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14 Posts


May 15th, 2023 10:00

Usermapper and Unix Everyone else

So have an issue with our our Unix admins, instead of fixing a problem, they want to continue to rum chmod and change permissions to 755/777 whenever someone can't access a Directory/File.  The problem is that in this zone has both Unix LDAP and Windows Active Directory authentication provider on a zone as it is shared between unix hosts and windows hosts.   The issue being that when everyone else is given permission, it is also giving domain users access via the mapper.   Thus opening the data up to pretty much everyone in the environment.   

I can not really find any good documentation or am not searching for the correct information, so any help would be appreciated and yes I know I can disable chmod, but in my environment that is not an option.  


14 Posts

May 16th, 2023 06:00

Let's try this again.  I have a directory structure shared out via a NFS export and a SMB share.   I have two different authentication providers on the zone (Unix LDAP and Windows Active Directory). The providers are independent of the other, only the user ids match, so I have a mapping rule setup that matches ID from each to create the local mapping token.    

My issues:  When a unix admin changes the permissions of a file from the unix side (chmod 775 or 777),  from the windows side the Domain Users group is added and now has either change or full access depending on the "everyone else" permission set from the unix side.    I am trying to determine how to squash the mapping. between "everyone else" and Domain users.   



8.4K Posts

May 16th, 2023 06:00


Thank you for your question. What are you looking for help with in the situation? This might help.

Let us know if you have any additional questions.



8.4K Posts

May 16th, 2023 07:00

There might be something in here that is helpful. It goes through all of the options for mapping.

May 16th, 2023 08:00

> Thus opening the data up to pretty much everyone in the environment.

That's what chmod 777 is supposed to accomplish... 

I assume your situation is that there are much less Unix users than Windows users? So you wish that 777 affects exactly those few Unix users, but not the "Windows only"users.

Let's keep in mind that the mapping rule is symmetric and has no "idea" wether both sides fully match across the board, or wether one side is only a smaller subset of the other. So "everyone" can implicitly mean very different sets of users. Which means you can't simply, with a single chmod 777, achieve what you have in mind.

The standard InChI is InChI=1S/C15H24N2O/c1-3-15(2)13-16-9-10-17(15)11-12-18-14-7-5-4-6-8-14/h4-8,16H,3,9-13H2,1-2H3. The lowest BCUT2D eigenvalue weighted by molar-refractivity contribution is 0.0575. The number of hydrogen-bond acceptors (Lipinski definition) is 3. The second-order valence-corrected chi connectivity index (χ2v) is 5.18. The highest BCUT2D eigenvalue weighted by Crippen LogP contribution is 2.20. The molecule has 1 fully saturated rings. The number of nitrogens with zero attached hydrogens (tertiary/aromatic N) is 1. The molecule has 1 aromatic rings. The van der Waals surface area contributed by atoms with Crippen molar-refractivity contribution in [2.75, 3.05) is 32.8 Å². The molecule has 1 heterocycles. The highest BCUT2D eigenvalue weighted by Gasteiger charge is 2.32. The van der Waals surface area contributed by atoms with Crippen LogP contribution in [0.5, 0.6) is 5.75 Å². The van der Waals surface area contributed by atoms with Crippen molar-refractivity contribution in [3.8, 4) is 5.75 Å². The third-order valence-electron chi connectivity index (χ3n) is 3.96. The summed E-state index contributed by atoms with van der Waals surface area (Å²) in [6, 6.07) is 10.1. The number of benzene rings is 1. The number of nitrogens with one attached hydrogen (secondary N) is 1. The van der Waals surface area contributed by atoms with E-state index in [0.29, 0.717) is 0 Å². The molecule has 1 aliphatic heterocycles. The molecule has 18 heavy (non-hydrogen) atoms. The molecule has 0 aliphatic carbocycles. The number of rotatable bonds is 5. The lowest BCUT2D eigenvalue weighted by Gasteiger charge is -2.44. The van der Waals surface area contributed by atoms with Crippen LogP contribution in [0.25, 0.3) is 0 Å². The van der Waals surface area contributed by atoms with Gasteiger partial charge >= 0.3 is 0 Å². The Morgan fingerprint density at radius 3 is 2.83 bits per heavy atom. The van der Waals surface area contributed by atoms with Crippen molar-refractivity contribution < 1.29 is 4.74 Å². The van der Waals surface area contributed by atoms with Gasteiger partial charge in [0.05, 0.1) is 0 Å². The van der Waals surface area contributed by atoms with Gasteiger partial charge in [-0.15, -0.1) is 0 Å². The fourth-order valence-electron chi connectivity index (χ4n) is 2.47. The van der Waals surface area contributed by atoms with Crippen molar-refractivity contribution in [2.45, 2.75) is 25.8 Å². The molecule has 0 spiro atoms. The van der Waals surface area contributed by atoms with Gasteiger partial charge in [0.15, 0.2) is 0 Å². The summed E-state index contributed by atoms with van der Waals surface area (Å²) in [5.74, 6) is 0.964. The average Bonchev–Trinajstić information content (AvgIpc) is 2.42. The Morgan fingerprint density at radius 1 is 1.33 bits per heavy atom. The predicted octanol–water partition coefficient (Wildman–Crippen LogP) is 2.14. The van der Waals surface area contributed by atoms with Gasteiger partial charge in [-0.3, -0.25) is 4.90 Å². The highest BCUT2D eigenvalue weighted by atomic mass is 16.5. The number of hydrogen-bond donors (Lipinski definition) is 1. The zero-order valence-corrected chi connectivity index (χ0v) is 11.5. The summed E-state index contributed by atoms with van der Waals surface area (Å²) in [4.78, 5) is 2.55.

A solution might include creating a special group for the Unix users and a corresponding mapped group in AD, and then: chgrp unixers file; chmod 770 file. Probably wrapped together in a tiny script...


14 Posts

May 17th, 2023 11:00

Peter, I am not trying to chmod mod anything, I am trying to prevent it from being a security risk.

You are correct the 775/777 is doing exactly what is supposed to do.... but in a Unix host everyone else is only everyone else that can access that host.   With the syntactic ACLS from Powerscale, when the chmod 775 is run on a directory\file I am seeing everyone allow XXXX being added to the ACL.  No big deal, but since this is shared out between NFS and SMB shares and the multi authentication providers everyone is mapped to the AD group Domain users.  

That mapping is what I am trying to remove.  I have attempted to educate our admins not to run chmod and to request permissions changes from our security group to correct access issues, but it doesn't work, they do it anyway.   So, I am looking for a way to at least keep the data from being made to available to every member of our Active directory. 

May 17th, 2023 13:00

I can't see an obvious way to change how the synthetic ACLs are generated (on the fly). Things are convoluted -- have you seen this whitepaper on OneFS ACLs ? Maybe some clever combination of settings will do it, or give rise to some acceptable alternate solution, but frankly I doubt it.

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